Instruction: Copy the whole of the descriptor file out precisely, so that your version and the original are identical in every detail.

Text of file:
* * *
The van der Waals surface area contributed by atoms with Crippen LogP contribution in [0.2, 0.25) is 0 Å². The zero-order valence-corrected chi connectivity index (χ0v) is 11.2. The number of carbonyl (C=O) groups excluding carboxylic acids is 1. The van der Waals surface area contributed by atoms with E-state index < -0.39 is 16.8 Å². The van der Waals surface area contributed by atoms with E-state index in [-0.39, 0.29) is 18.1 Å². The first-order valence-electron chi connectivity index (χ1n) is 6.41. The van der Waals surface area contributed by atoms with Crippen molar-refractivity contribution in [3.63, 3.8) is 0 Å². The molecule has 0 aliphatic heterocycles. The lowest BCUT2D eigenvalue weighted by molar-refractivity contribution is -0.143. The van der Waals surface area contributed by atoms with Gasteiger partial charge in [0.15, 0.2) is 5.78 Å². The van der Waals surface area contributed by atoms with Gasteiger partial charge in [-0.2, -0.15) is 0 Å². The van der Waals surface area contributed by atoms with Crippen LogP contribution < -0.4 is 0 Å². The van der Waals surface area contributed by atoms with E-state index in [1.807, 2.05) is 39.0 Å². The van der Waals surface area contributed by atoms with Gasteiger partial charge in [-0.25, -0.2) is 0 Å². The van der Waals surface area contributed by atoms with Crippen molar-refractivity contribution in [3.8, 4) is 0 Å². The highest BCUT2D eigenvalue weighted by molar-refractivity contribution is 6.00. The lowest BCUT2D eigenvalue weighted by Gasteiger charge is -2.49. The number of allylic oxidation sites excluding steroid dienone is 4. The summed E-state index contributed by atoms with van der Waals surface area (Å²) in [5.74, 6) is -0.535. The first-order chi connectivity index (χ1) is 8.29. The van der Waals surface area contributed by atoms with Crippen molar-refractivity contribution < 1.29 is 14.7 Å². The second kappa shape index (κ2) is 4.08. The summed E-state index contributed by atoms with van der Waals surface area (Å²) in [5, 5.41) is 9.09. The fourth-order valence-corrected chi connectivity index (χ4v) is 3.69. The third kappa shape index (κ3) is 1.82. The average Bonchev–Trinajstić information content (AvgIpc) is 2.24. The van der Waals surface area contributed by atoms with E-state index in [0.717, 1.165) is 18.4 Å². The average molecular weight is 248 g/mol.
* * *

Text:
The van der Waals surface area contributed by atoms with Crippen LogP contribution in [0.2, 0.25) is 0 Å². The zero-order valence-corrected chi connectivity index (χ0v) is 11.2. The number of carbonyl (C=O) groups excluding carboxylic acids is 1. The van der Waals surface area contributed by atoms with E-state index < -0.39 is 16.8 Å². The van der Waals surface area contributed by atoms with E-state index in [-0.39, 0.29) is 18.1 Å². The first-order valence-electron chi connectivity index (χ1n) is 6.41. The van der Waals surface area contributed by atoms with Crippen molar-refractivity contribution in [3.63, 3.8) is 0 Å². The molecule has 0 aliphatic heterocycles. The lowest BCUT2D eigenvalue weighted by molar-refractivity contribution is -0.143. The van der Waals surface area contributed by atoms with Gasteiger partial charge in [0.15, 0.2) is 5.78 Å². The van der Waals surface area contributed by atoms with Gasteiger partial charge in [-0.2, -0.15) is 0 Å². The van der Waals surface area contributed by atoms with Crippen LogP contribution < -0.4 is 0 Å². The van der Waals surface area contributed by atoms with E-state index in [1.807, 2.05) is 39.0 Å². The van der Waals surface area contributed by atoms with Gasteiger partial charge in [-0.25, -0.2) is 0 Å². The van der Waals surface area contributed by atoms with Crippen molar-refractivity contribution in [3.8, 4) is 0 Å². The highest BCUT2D eigenvalue weighted by molar-refractivity contribution is 6.00. The lowest BCUT2D eigenvalue weighted by Gasteiger charge is -2.49. The number of allylic oxidation sites excluding steroid dienone is 4. The summed E-state index contributed by atoms with van der Waals surface area (Å²) in [5.74, 6) is -0.535. The first-order chi connectivity index (χ1) is 8.29. The van der Waals surface area contributed by atoms with Crippen molar-refractivity contribution < 1.29 is 14.7 Å². The second kappa shape index (κ2) is 4.08. The summed E-state index contributed by atoms with van der Waals surface area (Å²) in [5, 5.41) is 9.09. The fourth-order valence-corrected chi connectivity index (χ4v) is 3.69. The third kappa shape index (κ3) is 1.82. The average Bonchev–Trinajstić information content (AvgIpc) is 2.24. The van der Waals surface area contributed by atoms with E-state index in [0.717, 1.165) is 18.4 Å². The average molecular weight is 248 g/mol.